At the Jamu Bar on the adjoining outdoor terrace, which overlooks the boutique’s garden and sanggah temple one floor below, a mixologist prepares Balinese herbal elixirs like the sour-salty-sweet loloh cem cem.
Design-minded travelers will no doubt be familiar with the jewelry brand John Hardy, which has been making waves ever since its eponymous Canadian founder established an artisan collective in 1975 to preserve Bali’s rich jewelry-making heritage. His successors have stayed true to his vision while expanding its global footprint with stores in Hong Kong and across the United States. Now, visitors to the Indonesian island where the company’s story began can drop in to the recently opened John Hardy Boutique & Gallery at Seminyak, located 20 kilometers from the brand’s main workshop outside Ubud.
Housed in an airy building that steps up from a front garden on bustling Jalan Petitenget, the showroom is no ordinary boutique. John Hardy jewelry collections such as Tiga, Spear, Dot, and Chain—and Bali-made artisanal goods ranging from Threads of Life textiles to Gaya ceramics—take pride of place below an oversize coconut-leaf sculpture by local weaving collective Make a Scene. Also featured here is Gamelatron Lingkaran Kenong, the world’s first robotic gamelan orchestra and the work of conceptual artist Aaron Taylor Kuffner. Until May, the gallery alongside is showcasing pieces by Made Griyawan, one of the foremost practitioners of the Batuan style of Balinese traditional painting.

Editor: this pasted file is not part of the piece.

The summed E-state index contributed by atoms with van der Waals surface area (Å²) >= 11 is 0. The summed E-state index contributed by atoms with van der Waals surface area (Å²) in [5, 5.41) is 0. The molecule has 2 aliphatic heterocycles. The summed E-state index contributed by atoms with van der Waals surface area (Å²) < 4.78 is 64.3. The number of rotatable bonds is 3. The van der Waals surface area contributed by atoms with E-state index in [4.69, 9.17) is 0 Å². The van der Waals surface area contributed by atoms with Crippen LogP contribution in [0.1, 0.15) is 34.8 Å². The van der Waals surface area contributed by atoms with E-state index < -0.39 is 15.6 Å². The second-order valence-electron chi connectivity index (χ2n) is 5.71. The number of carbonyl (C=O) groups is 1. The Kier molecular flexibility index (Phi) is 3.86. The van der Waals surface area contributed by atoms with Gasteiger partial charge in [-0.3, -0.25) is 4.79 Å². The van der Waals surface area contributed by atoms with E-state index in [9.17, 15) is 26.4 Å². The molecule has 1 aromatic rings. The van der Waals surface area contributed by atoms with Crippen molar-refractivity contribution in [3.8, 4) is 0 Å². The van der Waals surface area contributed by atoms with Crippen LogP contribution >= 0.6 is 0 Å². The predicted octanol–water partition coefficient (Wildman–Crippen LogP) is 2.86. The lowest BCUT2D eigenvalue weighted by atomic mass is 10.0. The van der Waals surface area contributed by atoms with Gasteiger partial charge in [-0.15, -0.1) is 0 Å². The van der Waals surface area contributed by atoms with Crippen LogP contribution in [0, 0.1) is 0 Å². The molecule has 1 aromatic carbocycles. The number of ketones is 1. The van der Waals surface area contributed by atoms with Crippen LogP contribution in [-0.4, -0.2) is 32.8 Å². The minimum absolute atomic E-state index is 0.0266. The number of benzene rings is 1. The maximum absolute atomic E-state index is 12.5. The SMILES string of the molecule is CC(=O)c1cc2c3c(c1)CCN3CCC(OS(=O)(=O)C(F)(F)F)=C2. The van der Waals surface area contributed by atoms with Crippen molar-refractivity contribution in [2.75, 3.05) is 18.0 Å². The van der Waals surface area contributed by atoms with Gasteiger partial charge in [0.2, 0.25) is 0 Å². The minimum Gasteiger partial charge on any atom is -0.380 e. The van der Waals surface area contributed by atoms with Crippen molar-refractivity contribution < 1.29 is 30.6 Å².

At the Jamu Bar on the adjoining outdoor terrace, which overlooks the boutique’s garden and sanggah temple one floor below, a mixologist prepares Balinese herbal elixirs like the sour-salty-sweet loloh cem cem. Hungry patrons are free to pair them with sharing plates off an all-day menu. Downstairs, those who book a seat at least three hours in advance can partake in The Long Table Lunch—a 30-year-old tradition at John Hardy’s workshop—which offers a daily-changing, produce-driven set menu designed in partnership with Locavore, a pioneering Ubud restaurant. Dishes might include ayam tanah Gianyar, or clay-baked chicken infused with spices.
This tasteful combination of Balinese design, artwork, food, and drink—and the chance to join John Hardy’s jewelry-making classes—should give one plenty of reason to linger.
This article originally appeared in the February/March 2020 print issue of DestinAsian magazine (“Jewel Personality”).